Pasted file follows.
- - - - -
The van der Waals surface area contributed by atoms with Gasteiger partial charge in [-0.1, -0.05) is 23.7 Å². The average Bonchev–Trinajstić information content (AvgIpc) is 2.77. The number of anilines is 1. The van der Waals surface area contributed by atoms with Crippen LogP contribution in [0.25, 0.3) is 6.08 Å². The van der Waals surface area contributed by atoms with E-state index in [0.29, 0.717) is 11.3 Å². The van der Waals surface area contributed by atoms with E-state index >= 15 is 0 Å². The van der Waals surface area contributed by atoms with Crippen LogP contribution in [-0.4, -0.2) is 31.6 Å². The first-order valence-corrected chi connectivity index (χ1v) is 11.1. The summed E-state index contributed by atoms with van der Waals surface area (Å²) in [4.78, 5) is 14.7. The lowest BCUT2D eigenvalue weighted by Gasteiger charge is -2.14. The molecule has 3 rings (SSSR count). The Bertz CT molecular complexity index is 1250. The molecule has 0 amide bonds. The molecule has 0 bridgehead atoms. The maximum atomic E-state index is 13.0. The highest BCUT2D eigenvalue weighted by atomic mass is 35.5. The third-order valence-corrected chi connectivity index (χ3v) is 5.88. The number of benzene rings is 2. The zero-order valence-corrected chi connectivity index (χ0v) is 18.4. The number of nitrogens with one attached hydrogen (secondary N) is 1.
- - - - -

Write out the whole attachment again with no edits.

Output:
The van der Waals surface area contributed by atoms with Gasteiger partial charge in [-0.1, -0.05) is 23.7 Å². The average Bonchev–Trinajstić information content (AvgIpc) is 2.77. The number of anilines is 1. The van der Waals surface area contributed by atoms with Crippen LogP contribution in [0.25, 0.3) is 6.08 Å². The van der Waals surface area contributed by atoms with E-state index in [0.29, 0.717) is 11.3 Å². The van der Waals surface area contributed by atoms with E-state index >= 15 is 0 Å². The van der Waals surface area contributed by atoms with Crippen LogP contribution in [-0.4, -0.2) is 31.6 Å². The first-order valence-corrected chi connectivity index (χ1v) is 11.1. The summed E-state index contributed by atoms with van der Waals surface area (Å²) in [4.78, 5) is 14.7. The lowest BCUT2D eigenvalue weighted by Gasteiger charge is -2.14. The molecule has 3 rings (SSSR count). The Bertz CT molecular complexity index is 1250. The molecule has 0 amide bonds. The molecule has 0 bridgehead atoms. The maximum atomic E-state index is 13.0. The highest BCUT2D eigenvalue weighted by atomic mass is 35.5. The third-order valence-corrected chi connectivity index (χ3v) is 5.88. The number of benzene rings is 2. The zero-order valence-corrected chi connectivity index (χ0v) is 18.4. The number of nitrogens with one attached hydrogen (secondary N) is 1.